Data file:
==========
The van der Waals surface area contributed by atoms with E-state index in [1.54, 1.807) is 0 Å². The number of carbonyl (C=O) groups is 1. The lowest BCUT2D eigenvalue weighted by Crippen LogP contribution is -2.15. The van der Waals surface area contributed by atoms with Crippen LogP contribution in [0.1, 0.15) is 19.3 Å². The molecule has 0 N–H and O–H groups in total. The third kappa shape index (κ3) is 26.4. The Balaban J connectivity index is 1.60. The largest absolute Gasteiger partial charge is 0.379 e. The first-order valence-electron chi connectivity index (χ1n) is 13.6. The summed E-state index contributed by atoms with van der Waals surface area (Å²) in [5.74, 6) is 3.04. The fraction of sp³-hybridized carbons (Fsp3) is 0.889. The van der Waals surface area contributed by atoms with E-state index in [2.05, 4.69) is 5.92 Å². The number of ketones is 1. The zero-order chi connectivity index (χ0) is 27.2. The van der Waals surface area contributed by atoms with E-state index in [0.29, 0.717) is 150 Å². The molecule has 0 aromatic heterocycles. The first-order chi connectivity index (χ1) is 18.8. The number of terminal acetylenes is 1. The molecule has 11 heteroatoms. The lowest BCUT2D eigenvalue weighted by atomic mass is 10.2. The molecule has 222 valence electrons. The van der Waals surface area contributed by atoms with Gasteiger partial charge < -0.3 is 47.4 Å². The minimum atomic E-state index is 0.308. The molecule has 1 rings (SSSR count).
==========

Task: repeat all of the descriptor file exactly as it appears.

The van der Waals surface area contributed by atoms with E-state index in [1.54, 1.807) is 0 Å². The number of carbonyl (C=O) groups is 1. The lowest BCUT2D eigenvalue weighted by Crippen LogP contribution is -2.15. The van der Waals surface area contributed by atoms with Crippen LogP contribution in [0.1, 0.15) is 19.3 Å². The molecule has 0 N–H and O–H groups in total. The third kappa shape index (κ3) is 26.4. The Balaban J connectivity index is 1.60. The largest absolute Gasteiger partial charge is 0.379 e. The first-order valence-electron chi connectivity index (χ1n) is 13.6. The summed E-state index contributed by atoms with van der Waals surface area (Å²) in [5.74, 6) is 3.04. The fraction of sp³-hybridized carbons (Fsp3) is 0.889. The van der Waals surface area contributed by atoms with E-state index in [2.05, 4.69) is 5.92 Å². The number of ketones is 1. The zero-order chi connectivity index (χ0) is 27.2. The van der Waals surface area contributed by atoms with E-state index in [0.29, 0.717) is 150 Å². The molecule has 0 aromatic heterocycles. The first-order chi connectivity index (χ1) is 18.8. The number of terminal acetylenes is 1. The molecule has 11 heteroatoms. The lowest BCUT2D eigenvalue weighted by atomic mass is 10.2. The molecule has 222 valence electrons. The van der Waals surface area contributed by atoms with Gasteiger partial charge < -0.3 is 47.4 Å². The minimum atomic E-state index is 0.308. The molecule has 1 rings (SSSR count).